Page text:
Frost Fair – “Erastes”
Publisher: Cheyenne Publishing
In 1814, the River Thames froze solid in one of the coldest winters on record; tradesmen and society all flocked to the Frost Fair – the last ever to be held on the ice. Against this chilly backdrop, the printer, engraver and fiercely independent Gideon Frost struggles; not only to keep his business afloat, selling his body to men when he must, but also to hide his growing attraction to a wealthy customer: the gentleman Joshua Redfern. Redfern is a man out of Gideon’s class and very much out of his reach. When disaster strikes, Gideon is forced to make a decision which will affect his future: will he choose love, or independence? Frost Fair evokes a bitterly cold London winter as Gideon tries to find the heat of love in his heart and his life. Written by Erastes, author of the widely acclaimed “Standish” and “Trangressions”, the latter the first in a new line of m/m historical romances published by Running Press.
A definite read for those who enjoy well researched, and well-written historical fiction, romance and a gay perspective.
Review by Gerry Burnie
“Frost Fair” by noted author ‘Erastes’ (Cheyenne Publishing, 2009) is a love story set against the backdrop of Dickensian London and the frozen Thames River, in 1814. This intriguing setting includes a carnival on ice, described by diarist John Evelyn as a “bacchanalian triumph,” thus completing the atmosphere for a superb, period romance. Moreover, Erastes populates this ‘unique happening’ with a fascinating array of characters: a handsome, honest tradesman; a kindly and loving patron; and a glib, wealthy cad.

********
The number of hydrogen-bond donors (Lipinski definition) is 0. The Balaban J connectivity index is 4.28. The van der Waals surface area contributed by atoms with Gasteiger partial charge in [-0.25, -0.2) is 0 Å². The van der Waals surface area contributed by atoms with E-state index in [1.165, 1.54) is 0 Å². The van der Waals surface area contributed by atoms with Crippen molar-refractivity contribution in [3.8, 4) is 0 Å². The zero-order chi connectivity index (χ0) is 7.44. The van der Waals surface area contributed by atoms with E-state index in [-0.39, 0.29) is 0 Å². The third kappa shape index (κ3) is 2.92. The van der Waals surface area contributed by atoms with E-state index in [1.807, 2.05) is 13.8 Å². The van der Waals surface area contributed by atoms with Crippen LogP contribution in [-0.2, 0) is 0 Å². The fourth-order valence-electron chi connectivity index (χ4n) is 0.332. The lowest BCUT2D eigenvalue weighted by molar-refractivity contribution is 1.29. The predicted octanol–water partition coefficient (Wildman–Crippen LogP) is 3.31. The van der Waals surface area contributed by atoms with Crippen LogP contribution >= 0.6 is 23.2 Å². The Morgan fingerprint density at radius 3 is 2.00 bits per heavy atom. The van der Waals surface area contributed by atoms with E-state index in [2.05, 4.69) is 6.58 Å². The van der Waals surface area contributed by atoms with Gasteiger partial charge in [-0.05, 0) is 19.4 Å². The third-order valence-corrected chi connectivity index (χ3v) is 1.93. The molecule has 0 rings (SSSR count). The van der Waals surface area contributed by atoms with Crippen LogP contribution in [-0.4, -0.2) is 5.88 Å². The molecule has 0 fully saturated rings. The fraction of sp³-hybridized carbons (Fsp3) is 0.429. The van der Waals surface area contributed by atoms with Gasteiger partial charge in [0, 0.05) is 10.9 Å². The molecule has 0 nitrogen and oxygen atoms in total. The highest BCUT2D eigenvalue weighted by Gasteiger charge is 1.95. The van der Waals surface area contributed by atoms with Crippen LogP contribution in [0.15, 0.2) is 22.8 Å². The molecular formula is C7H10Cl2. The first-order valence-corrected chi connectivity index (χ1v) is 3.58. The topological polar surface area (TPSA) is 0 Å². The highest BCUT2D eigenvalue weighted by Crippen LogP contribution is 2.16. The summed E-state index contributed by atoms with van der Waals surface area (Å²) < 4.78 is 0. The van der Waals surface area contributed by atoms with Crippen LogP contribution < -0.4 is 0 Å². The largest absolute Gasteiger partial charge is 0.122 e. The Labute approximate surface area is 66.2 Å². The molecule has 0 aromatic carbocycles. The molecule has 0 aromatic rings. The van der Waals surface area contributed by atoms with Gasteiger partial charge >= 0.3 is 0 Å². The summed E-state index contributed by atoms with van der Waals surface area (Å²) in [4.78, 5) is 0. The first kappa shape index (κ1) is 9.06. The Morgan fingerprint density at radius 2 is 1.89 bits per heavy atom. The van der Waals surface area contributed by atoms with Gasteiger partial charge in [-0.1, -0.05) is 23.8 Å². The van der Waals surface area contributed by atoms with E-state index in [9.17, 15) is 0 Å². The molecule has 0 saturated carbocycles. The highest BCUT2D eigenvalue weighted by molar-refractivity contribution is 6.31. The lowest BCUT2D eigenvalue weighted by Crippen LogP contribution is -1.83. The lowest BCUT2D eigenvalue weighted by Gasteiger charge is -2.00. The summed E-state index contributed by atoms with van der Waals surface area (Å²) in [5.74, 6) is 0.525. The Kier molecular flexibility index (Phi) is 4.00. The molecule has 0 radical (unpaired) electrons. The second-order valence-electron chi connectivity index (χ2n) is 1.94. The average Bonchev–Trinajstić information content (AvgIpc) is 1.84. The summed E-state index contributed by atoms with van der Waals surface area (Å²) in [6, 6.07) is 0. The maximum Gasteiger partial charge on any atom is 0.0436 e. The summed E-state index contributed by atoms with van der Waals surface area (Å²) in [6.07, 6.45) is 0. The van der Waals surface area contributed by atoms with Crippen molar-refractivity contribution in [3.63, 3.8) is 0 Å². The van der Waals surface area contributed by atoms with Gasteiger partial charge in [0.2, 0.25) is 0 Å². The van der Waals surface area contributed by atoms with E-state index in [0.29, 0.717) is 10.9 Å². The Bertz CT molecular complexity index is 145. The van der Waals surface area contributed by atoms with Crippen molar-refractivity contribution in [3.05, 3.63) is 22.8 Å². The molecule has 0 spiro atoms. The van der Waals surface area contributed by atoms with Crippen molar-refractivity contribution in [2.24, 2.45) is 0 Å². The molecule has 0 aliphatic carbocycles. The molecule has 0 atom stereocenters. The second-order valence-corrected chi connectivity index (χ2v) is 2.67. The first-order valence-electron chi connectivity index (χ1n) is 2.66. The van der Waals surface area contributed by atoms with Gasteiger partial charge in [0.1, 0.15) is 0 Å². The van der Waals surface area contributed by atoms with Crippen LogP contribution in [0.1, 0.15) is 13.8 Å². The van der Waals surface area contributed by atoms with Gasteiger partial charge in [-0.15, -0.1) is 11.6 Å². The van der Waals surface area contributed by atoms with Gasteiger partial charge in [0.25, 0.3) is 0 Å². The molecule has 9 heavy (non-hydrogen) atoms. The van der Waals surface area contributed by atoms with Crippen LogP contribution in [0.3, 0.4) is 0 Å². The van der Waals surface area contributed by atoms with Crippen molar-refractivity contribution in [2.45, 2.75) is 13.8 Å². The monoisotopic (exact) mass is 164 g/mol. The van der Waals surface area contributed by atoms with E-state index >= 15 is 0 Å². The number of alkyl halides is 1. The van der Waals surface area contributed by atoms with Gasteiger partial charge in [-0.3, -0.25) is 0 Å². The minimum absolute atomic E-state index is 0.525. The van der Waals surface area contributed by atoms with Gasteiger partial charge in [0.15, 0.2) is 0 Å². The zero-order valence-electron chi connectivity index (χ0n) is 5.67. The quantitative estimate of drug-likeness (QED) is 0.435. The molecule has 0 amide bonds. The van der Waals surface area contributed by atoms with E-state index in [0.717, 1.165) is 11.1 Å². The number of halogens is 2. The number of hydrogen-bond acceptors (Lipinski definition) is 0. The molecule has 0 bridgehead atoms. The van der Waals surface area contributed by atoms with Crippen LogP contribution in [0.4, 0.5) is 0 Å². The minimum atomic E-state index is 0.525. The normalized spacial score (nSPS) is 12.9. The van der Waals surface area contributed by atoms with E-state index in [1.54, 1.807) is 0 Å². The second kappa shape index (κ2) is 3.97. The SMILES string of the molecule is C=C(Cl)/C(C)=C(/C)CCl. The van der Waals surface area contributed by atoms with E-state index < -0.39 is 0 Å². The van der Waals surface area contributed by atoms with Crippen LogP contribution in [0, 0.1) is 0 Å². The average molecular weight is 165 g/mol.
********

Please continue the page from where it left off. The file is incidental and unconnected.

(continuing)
Fiercely Independent tradesman, Gideon Frost, is a talented lithographer and printer struggling to make ends meet (no pun intended), even if this means occasionally selling his body in the courtyard of the venerable old St. Paul’s Cathedral—an interesting and historically accurate juxtaposition—and the equally intriguing street called “Lad Lane.” Beset by bill collectors, Gideon receives a lucrative commission from a wealthy gentleman-of-leisure, Joshua Redfern, who is secretly enamoured by this beautiful, young artisan. Unknown to Redfern, Gideon is equally smitten by him as well. Meanwhile, as a result of a “Little Ice Age” (c. 1770-1800), the Thames River froze solid to the delight of tradesmen eager to make a pound-or-two—Gideon included. It also attracted the curious of all classes, including one, Finbarr Thouless.
Now, one of the solid pluses of this novela is the well-developed cast of characters, and Finbarr Thouless is no exception. Delightfully ‘slithery,’ he is portrayed as a two-faced, self-centred, foppish cad with a vitriolic vengeful streak. Moreover, given the fact that he exercises considerable sway over Redfern, it does not bode well for him and Gideon. I hasten to add that there is nothing formulaic about this story, for it offers several twists right up to the ending; which is both surprising and gratifying at the same time. That, however, is for the reader to discover for him or herself.
Of particular interest to me, as a writer of historical fiction, is the authentic depiction of the ‘frost fair.’ This rare occurrence first came to my knowledge through Helen Humphries (“Frozen Thames”), who dramatized this phenomenon with colourful vignettes—including accounts of birds falling from the air cocooned in a coating of ice. Therefore, from my point of view a bit more descriptive elaboration would not have gone amiss. However, the story does move along delightfully with no unnecessary dawdling, whatsoever.
Not to be overlooked, either, is the stunning front cover art by Alex Beecroft—herself ‘no slouch’ as a writer. Coincidentally, my next scheduled review will focus on her novel “Captain’s Surrender.”
“Frost Fair” is a definite read for those who enjoy well researched, and well-written historical fiction, romance and a gay perspective.
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